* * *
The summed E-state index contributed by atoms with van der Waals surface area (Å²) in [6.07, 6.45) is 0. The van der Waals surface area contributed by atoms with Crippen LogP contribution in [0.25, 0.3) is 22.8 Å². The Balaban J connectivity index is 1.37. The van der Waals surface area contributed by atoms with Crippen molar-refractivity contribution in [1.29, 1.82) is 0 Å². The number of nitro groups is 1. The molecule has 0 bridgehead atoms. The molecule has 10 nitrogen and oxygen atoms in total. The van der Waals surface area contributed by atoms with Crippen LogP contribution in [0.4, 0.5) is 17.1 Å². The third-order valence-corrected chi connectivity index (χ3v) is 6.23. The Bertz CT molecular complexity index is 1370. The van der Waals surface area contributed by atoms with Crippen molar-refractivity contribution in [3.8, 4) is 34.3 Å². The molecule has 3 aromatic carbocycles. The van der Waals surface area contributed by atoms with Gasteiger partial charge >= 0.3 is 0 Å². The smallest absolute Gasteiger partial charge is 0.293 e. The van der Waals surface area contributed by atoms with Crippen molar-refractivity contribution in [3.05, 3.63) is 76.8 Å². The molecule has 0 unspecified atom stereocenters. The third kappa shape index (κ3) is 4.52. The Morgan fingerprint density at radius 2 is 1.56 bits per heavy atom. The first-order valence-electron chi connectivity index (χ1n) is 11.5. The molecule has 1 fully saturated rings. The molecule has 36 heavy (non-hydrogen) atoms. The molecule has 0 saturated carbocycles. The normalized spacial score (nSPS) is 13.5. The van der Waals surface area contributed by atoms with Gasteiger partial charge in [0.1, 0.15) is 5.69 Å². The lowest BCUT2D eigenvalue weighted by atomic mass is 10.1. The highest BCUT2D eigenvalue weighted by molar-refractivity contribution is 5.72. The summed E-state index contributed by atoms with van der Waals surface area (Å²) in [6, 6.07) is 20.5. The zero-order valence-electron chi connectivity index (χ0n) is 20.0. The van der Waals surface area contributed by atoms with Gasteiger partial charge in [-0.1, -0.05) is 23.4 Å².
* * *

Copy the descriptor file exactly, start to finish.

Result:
The summed E-state index contributed by atoms with van der Waals surface area (Å²) in [6.07, 6.45) is 0. The van der Waals surface area contributed by atoms with Crippen LogP contribution in [0.25, 0.3) is 22.8 Å². The Balaban J connectivity index is 1.37. The van der Waals surface area contributed by atoms with Crippen molar-refractivity contribution in [1.29, 1.82) is 0 Å². The number of nitro groups is 1. The molecule has 0 bridgehead atoms. The molecule has 10 nitrogen and oxygen atoms in total. The van der Waals surface area contributed by atoms with Crippen LogP contribution in [0.4, 0.5) is 17.1 Å². The third-order valence-corrected chi connectivity index (χ3v) is 6.23. The Bertz CT molecular complexity index is 1370. The van der Waals surface area contributed by atoms with Crippen molar-refractivity contribution in [3.8, 4) is 34.3 Å². The molecule has 3 aromatic carbocycles. The van der Waals surface area contributed by atoms with Gasteiger partial charge >= 0.3 is 0 Å². The smallest absolute Gasteiger partial charge is 0.293 e. The van der Waals surface area contributed by atoms with Crippen molar-refractivity contribution in [3.05, 3.63) is 76.8 Å². The molecule has 0 unspecified atom stereocenters. The third kappa shape index (κ3) is 4.52. The Morgan fingerprint density at radius 2 is 1.56 bits per heavy atom. The first-order valence-electron chi connectivity index (χ1n) is 11.5. The molecule has 1 fully saturated rings. The molecule has 36 heavy (non-hydrogen) atoms. The molecule has 0 saturated carbocycles. The normalized spacial score (nSPS) is 13.5. The van der Waals surface area contributed by atoms with Gasteiger partial charge in [0.1, 0.15) is 5.69 Å². The lowest BCUT2D eigenvalue weighted by atomic mass is 10.1. The highest BCUT2D eigenvalue weighted by molar-refractivity contribution is 5.72. The summed E-state index contributed by atoms with van der Waals surface area (Å²) in [6, 6.07) is 20.5. The zero-order valence-electron chi connectivity index (χ0n) is 20.0. The van der Waals surface area contributed by atoms with Gasteiger partial charge in [-0.1, -0.05) is 23.4 Å².